Come out to Urban Lounge on Saturday, Aug. 18 to catch the multi-faceted rock n’ roll of Daisy & The Moonshines and the upbeat folk punk of Folk Hogan. L’Anarchiste will kick off the $5 show at 10 p.m. for all you 21-plus music lovers.

Daisy & The Moonshines

Daisy & The Moonshines are a five-piece rock group consisting of vocalist Jacob Hall, guitarists Jared Asplund and Shea Ledesma, bassist Beverly Smith and drummer Thomas Fowler. The band’s sound stems from their diverse musical preferences—jazz, folk, glam rock, punk—and each member’s ability to blend their particular styles into a melting pot of grooving rock music. They’ve built a steady fanbase over the past year since the group’s beginning, which the band attributes to the caliber of their live performances. Their brand of rock is meat and potatoes, which is never really complete without a few hefty swigs of whiskey straight from the bottle.
Just like the dark themes found in the blues of Tom Waits, Daisy & The Moonshines’ rock comes with more than a few demons. “I’ve always been obsessed with the book The Great Gatsby,” says Hall. “The character Daisy is the manipulative character. She’s the hidden evil in the story who is also very beautiful. I really like the idea of that.” It’s in that limbo of evil and beauty that the band finds their inspiration for songwriting. They’re able to draw from a wide variety of sounds during that songwriting process due to the varied musical backgrounds of each band member—bassist Smith is a classically trained jazz musician, Hall finds inspiration in the straightforward lyrical style of Bob Dylan and the chaotic poise of Jack White and Ledesma was turned onto the guitar by AFI’s The Art of Drowning. The emerging sound is unpolished, groove-based rock with musical chops to spare. “I think, overall, we’re pretty versatile with genres, but it still has our feel to it, our vibe. No matter what, it still sounds like Moonshine rock,” says Smith.
The band has been in the studio for two EPs to date, but it’s the live set where they thrive. “Live shows are so much fun—it’s the biggest aspect of this band,” says Hall. Even in the studio, the band puts a live touch on their sound. The band recorded their first EP, the Daisy EP, in its entirety in a 14-hour live session at Archive Recording. “I really like Jack White’s idea of going into the studio and doing it all in one day, not knowing what the fuck is going on. It really does push that creative element into you. The harder you make it for yourself, the more interesting,” says Hall. The recording is well mixed and mastered, but it does put the live element in the foreground, making it more of a live album than a record. “It was a pretty drunk experience. The idea was that we wanted people to hear exactly what they were going to hear when they came to see us play,” says Smith.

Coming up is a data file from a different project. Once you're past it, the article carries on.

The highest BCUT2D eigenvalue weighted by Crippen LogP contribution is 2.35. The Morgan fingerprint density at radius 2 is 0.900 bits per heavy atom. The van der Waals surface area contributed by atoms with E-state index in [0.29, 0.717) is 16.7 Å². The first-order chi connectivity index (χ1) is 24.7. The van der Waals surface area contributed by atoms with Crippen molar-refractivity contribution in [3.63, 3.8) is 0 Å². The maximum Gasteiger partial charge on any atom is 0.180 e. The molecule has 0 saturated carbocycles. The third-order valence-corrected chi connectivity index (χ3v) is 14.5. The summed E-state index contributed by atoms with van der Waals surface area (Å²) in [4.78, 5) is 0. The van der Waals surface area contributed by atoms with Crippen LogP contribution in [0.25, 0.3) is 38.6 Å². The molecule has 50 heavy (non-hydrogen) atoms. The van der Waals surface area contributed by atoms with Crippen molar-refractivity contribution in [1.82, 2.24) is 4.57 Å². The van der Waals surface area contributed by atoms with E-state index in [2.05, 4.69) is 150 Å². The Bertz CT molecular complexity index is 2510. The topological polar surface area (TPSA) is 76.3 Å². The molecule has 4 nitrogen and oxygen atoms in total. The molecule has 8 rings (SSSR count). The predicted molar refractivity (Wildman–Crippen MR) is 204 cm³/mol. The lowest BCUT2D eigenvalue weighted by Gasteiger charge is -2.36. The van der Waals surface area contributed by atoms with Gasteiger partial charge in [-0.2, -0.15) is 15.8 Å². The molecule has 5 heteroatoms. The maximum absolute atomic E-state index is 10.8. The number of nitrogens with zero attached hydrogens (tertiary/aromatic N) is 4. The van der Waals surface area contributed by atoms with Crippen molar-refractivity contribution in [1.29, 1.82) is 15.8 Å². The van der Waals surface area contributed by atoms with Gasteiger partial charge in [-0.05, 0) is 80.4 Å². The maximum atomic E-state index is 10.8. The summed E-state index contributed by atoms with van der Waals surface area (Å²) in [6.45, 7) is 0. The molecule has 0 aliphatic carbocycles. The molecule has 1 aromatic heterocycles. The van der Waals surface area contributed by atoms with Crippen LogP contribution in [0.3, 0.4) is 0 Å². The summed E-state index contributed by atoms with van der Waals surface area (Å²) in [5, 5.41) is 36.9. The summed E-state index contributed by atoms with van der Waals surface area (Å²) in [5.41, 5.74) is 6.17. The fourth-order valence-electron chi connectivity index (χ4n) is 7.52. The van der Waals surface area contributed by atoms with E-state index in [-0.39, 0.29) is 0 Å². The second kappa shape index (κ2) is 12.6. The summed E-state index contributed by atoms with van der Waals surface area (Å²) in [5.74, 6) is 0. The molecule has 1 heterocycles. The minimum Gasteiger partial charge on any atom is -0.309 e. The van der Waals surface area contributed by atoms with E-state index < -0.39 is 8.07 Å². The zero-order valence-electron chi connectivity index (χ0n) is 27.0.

Their next EP, the Moonshine EP, is scheduled to be released on the night of their Localized performance. This EP will be a true studio record and finds the band using multi-tracking instead of playing it all live. “It gives us more room to fuck with shit and make it more layered than the Daisy EP,” says Fowler. Hall says that one demon he was able to triumph over with the new EP is his struggle with imagery, which he claims is one of the facets of the Moonshine EP that he is most proud of. “I’ve always found fascination with words,” says Hall. “My big goal was to portray stories, which is a feat that I didn’t think I could accomplish.”
Daisy & The Moonshines are hungry and currently on a steady diet of local shows, which are receiving increased attendance. The band is on the rise, and with just over a year of playing together, their live set is only getting stronger. “It’s crazy to see the diversity of people that come out to our shows,” says Smith. That diversity, she says, becomes more varied with each show. They haven’t toured, but are eager as ever to get out there and play for audiences other than their hometown. With the rate that they’re picking up fans on a local level, it will be interesting to see what the band can accomplish outside of the state.